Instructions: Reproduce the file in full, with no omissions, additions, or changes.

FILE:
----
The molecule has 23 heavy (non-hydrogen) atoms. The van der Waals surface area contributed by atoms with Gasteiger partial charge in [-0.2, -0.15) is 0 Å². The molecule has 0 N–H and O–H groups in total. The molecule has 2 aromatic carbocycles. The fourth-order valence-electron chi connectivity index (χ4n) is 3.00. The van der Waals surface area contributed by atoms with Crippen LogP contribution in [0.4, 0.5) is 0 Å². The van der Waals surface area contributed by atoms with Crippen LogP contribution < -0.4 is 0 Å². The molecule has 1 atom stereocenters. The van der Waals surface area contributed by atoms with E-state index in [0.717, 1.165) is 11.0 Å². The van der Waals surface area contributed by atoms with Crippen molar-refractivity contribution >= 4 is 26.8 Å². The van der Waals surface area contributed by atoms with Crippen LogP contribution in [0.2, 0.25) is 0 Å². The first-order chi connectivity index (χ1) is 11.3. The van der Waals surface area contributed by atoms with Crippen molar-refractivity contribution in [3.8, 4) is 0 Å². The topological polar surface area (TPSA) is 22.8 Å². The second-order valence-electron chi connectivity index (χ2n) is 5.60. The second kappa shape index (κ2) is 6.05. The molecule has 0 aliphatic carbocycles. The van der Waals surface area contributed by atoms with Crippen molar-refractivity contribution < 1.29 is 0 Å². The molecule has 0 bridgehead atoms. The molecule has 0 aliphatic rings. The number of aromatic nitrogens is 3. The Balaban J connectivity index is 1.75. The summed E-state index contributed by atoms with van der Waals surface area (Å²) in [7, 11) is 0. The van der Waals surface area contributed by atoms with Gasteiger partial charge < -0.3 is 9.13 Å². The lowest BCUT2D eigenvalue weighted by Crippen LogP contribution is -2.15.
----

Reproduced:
The molecule has 23 heavy (non-hydrogen) atoms. The van der Waals surface area contributed by atoms with Gasteiger partial charge in [-0.2, -0.15) is 0 Å². The molecule has 0 N–H and O–H groups in total. The molecule has 2 aromatic carbocycles. The fourth-order valence-electron chi connectivity index (χ4n) is 3.00. The van der Waals surface area contributed by atoms with Crippen LogP contribution in [0.4, 0.5) is 0 Å². The van der Waals surface area contributed by atoms with Crippen LogP contribution < -0.4 is 0 Å². The molecule has 1 atom stereocenters. The van der Waals surface area contributed by atoms with E-state index in [0.717, 1.165) is 11.0 Å². The van der Waals surface area contributed by atoms with Crippen molar-refractivity contribution >= 4 is 26.8 Å². The van der Waals surface area contributed by atoms with Crippen LogP contribution in [0.2, 0.25) is 0 Å². The first-order chi connectivity index (χ1) is 11.3. The van der Waals surface area contributed by atoms with Crippen molar-refractivity contribution in [3.8, 4) is 0 Å². The topological polar surface area (TPSA) is 22.8 Å². The second-order valence-electron chi connectivity index (χ2n) is 5.60. The second kappa shape index (κ2) is 6.05. The molecule has 0 aliphatic carbocycles. The van der Waals surface area contributed by atoms with Crippen molar-refractivity contribution < 1.29 is 0 Å². The molecule has 0 bridgehead atoms. The molecule has 0 aliphatic rings. The number of aromatic nitrogens is 3. The Balaban J connectivity index is 1.75. The summed E-state index contributed by atoms with van der Waals surface area (Å²) in [7, 11) is 0. The van der Waals surface area contributed by atoms with Gasteiger partial charge < -0.3 is 9.13 Å². The lowest BCUT2D eigenvalue weighted by Crippen LogP contribution is -2.15.